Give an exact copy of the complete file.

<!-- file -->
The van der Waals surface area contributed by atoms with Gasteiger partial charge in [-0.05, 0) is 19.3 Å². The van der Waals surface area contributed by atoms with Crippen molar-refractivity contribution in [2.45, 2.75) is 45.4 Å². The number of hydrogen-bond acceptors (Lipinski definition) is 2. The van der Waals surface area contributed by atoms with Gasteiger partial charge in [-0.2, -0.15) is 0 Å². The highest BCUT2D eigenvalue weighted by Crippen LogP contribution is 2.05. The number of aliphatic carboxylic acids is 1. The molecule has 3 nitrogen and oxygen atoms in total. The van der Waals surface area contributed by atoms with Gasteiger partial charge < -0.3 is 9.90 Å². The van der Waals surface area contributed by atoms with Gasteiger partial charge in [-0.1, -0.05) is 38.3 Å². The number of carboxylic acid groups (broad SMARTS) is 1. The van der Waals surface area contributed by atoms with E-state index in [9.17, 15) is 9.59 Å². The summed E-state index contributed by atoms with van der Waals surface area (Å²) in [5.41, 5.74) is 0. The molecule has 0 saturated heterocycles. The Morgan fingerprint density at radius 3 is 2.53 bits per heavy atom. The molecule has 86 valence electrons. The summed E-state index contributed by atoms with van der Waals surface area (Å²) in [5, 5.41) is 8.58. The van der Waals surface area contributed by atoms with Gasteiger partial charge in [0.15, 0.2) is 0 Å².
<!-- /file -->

The van der Waals surface area contributed by atoms with Gasteiger partial charge in [-0.05, 0) is 19.3 Å². The van der Waals surface area contributed by atoms with Crippen molar-refractivity contribution in [2.45, 2.75) is 45.4 Å². The number of hydrogen-bond acceptors (Lipinski definition) is 2. The van der Waals surface area contributed by atoms with Gasteiger partial charge in [-0.2, -0.15) is 0 Å². The highest BCUT2D eigenvalue weighted by Crippen LogP contribution is 2.05. The number of aliphatic carboxylic acids is 1. The molecule has 3 nitrogen and oxygen atoms in total. The van der Waals surface area contributed by atoms with Gasteiger partial charge < -0.3 is 9.90 Å². The van der Waals surface area contributed by atoms with Gasteiger partial charge in [-0.1, -0.05) is 38.3 Å². The number of carboxylic acid groups (broad SMARTS) is 1. The van der Waals surface area contributed by atoms with E-state index in [9.17, 15) is 9.59 Å². The summed E-state index contributed by atoms with van der Waals surface area (Å²) in [5.41, 5.74) is 0. The molecule has 0 saturated heterocycles. The Morgan fingerprint density at radius 3 is 2.53 bits per heavy atom. The molecule has 86 valence electrons. The summed E-state index contributed by atoms with van der Waals surface area (Å²) in [5, 5.41) is 8.58. The van der Waals surface area contributed by atoms with Gasteiger partial charge in [0.15, 0.2) is 0 Å².